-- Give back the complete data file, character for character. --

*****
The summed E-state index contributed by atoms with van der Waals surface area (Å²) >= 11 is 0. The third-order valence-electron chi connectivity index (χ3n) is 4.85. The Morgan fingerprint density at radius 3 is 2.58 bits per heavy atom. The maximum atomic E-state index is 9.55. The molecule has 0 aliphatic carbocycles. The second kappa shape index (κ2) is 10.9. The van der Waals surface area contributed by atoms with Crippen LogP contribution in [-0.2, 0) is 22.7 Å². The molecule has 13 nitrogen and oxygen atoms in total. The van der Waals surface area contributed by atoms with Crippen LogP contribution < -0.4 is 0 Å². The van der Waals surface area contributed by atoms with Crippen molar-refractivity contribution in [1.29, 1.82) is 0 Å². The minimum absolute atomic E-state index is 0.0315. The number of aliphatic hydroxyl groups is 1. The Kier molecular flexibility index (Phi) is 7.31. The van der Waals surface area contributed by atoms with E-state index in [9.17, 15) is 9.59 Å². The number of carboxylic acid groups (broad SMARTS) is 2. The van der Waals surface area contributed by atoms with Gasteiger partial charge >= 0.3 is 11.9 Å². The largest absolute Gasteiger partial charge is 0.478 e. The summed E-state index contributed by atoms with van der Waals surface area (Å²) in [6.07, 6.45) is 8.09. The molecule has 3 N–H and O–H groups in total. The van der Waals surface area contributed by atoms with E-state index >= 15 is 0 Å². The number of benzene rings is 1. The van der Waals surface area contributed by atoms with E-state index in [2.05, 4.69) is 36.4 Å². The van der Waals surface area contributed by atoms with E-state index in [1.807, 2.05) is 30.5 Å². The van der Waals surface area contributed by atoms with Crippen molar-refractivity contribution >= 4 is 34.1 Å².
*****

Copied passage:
The summed E-state index contributed by atoms with van der Waals surface area (Å²) >= 11 is 0. The third-order valence-electron chi connectivity index (χ3n) is 4.85. The Morgan fingerprint density at radius 3 is 2.58 bits per heavy atom. The maximum atomic E-state index is 9.55. The molecule has 0 aliphatic carbocycles. The second kappa shape index (κ2) is 10.9. The van der Waals surface area contributed by atoms with Crippen LogP contribution in [-0.2, 0) is 22.7 Å². The molecule has 13 nitrogen and oxygen atoms in total. The van der Waals surface area contributed by atoms with Crippen LogP contribution < -0.4 is 0 Å². The van der Waals surface area contributed by atoms with Crippen molar-refractivity contribution in [1.29, 1.82) is 0 Å². The minimum absolute atomic E-state index is 0.0315. The number of aliphatic hydroxyl groups is 1. The Kier molecular flexibility index (Phi) is 7.31. The van der Waals surface area contributed by atoms with E-state index in [9.17, 15) is 9.59 Å². The number of carboxylic acid groups (broad SMARTS) is 2. The van der Waals surface area contributed by atoms with Gasteiger partial charge >= 0.3 is 11.9 Å². The largest absolute Gasteiger partial charge is 0.478 e. The summed E-state index contributed by atoms with van der Waals surface area (Å²) in [6.07, 6.45) is 8.09. The molecule has 3 N–H and O–H groups in total. The van der Waals surface area contributed by atoms with E-state index >= 15 is 0 Å². The number of benzene rings is 1. The van der Waals surface area contributed by atoms with E-state index in [2.05, 4.69) is 36.4 Å². The van der Waals surface area contributed by atoms with E-state index in [1.807, 2.05) is 30.5 Å². The van der Waals surface area contributed by atoms with Crippen molar-refractivity contribution >= 4 is 34.1 Å².